My hand emerged from my purse clutching a credit card, which I slapped against the sticky countertop. “I know what it means,” I said.
Prying the card from the surface, he said, “An’ what’s it mean, then?”
I smiled.
“It opens doors,” I said.


Ten years ago I moved out of my mother’s house to marry Trevor. On the way out the door I told her I hated her, and I meant it. But time changes things. It makes us soft. The exact timeline of things escapes me, but at some point I started visiting her again, every Wednesday for dinner.
It was during one of these visits I last confronted her about the letter. Fear and a kind of stifling respect had prevented me from doing so for years, but on this particular evening Mum was quieter than usual. Her telly was on the fritz, and so it was boredom more than anything that moved me to point at a framed calligraphic rendering of the symbol and ask, “You never told me, I don’t think. Where did that come from?”
Eyes widening, she draped her bottom lip over her teeth and said, “I did tell you, Kulbinder. Great-grandmum took it for the family, for us ladies. Plucked it right from the end of the alphabet like a plum.” She pantomimed picking fruit from a tree. “It’s mine now, but be a good girl, and maybe it’ll be yours one day. But it’s just for us. Not your friends. Not that husband. They won’t remember it anyway.”
And what did I say to that?
“You’re mental, Mum.” Then I hugged her, and sometime after took the tube home and never mentioned the thing aloud again.


Trevor hit me when I got home from the tattoo parlour.
Not hit me hit me, just a little tap on the temple to get my attention. He’d been asking about the tattoo on my back for, oh, a few minutes to no reply. It’s not that I didn’t respect his question or want to answer. It just seemed imprudent somehow, or improper, really.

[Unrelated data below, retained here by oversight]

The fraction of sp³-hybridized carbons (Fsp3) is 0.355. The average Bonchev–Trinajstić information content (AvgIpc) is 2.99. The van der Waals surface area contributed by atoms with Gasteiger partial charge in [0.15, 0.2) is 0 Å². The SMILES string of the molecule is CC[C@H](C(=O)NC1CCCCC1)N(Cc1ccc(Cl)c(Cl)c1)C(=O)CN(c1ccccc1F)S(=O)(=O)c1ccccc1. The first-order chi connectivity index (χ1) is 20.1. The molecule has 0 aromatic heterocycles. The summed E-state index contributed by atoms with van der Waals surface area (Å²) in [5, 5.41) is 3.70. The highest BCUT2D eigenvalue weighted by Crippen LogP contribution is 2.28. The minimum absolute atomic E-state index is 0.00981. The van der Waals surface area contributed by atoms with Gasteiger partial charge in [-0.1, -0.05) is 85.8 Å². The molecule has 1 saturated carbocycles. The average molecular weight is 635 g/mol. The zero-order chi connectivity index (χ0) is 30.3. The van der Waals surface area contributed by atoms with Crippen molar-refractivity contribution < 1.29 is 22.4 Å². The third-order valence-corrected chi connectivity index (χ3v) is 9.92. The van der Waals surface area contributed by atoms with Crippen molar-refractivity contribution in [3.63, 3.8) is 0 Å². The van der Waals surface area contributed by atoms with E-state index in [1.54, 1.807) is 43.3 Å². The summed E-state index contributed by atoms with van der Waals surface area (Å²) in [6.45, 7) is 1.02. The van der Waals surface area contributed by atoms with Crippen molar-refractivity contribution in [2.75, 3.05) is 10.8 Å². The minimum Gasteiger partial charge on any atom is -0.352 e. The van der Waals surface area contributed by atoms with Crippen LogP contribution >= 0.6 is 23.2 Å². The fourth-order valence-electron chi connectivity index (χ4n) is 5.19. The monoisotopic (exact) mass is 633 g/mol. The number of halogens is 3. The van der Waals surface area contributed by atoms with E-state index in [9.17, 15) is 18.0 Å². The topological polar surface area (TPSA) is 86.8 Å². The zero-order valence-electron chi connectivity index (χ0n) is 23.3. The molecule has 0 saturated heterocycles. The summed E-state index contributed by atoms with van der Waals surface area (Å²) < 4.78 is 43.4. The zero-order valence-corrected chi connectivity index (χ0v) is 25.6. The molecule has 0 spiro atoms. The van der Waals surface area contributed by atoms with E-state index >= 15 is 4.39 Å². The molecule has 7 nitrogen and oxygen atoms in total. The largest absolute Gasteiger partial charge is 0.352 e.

It occurred to me that whatever my answer, he’d just forget and ask again tomorrow anyway.
Funny thing is, I don’t remember what I told him. Maybe nothing. Maybe he went to bed angry with me. It didn’t seem to matter.
What mattered, what really mattered at eleven p.m. that night, was that I take a permanent marker, climb onto the stepstool, and draw the letter on each blade of the ceiling fan in our lounge. I’d seen it done somewhere before, in some distant memory, and at the time it had appeared to be rather dire that it get done.
So it was now.
When I finished, a little lightheaded from the marker ink, I eyed my handiwork. Frowning, I lamented my poor penmanship: I would never be able to write the letter quite like she had, no matter how many times I did it. I’d always fall short, in other words.
“Oh, for God’s sake, Mum,” I said to no one. Then I flicked the switch and sent the fan spinning.
Round and round it went, faster and faster, the four facsimiles of the symbol swirling in my vision until they bled into one another, became a black streak. A ring of shadow.
Something peculiar happened then. From within the black ring, the light fixture grew blinding bright, shone down like a spotlight in a perfect cylinder. This permeable, white column sprang from my lounge ceiling to the floor and throbbed in time with the whirring of the fan.
It was too brilliant to look at straight-on for a minute or two. At a certain point my eyes adjusted and allowed me to inspect it, this incredible beam.
There were people inside it. Women. Faces obscured by the light, but they were smiling, I could tell.
And I knew one of them was my mother.
Listening for the padded footsteps of my husband, I drew nearer to the light beam. It wasn’t until I was close enough to touch it that I stopped thinking of it as a light beam and began to think of it as what it was:
A door.
Inside my chest it was hot, like after stepping up to a bonfire at wintertime and taking a deep breath. The women inside smiled at me, and I returned their docile greeting.
I stepped in.
It felt good. It felt like dying, if dying has a feeling.


I want to tell you another story about my mum. It happened the same night she cradled the thirteen-year-old me to sleep amidst a raging thunderstorm. I had zonked out in her arms, but in the night I awoke with her still beside me.
Judging from the movement of her body, it was apparent she was either crying or laughing.
I’d always assumed she was crying for some reason. I don’t know; like I said, I always thought she was a complete nutter.
Now I know she was laughing. I know why, too.
I know because I asked her. I visit her every Wednesday.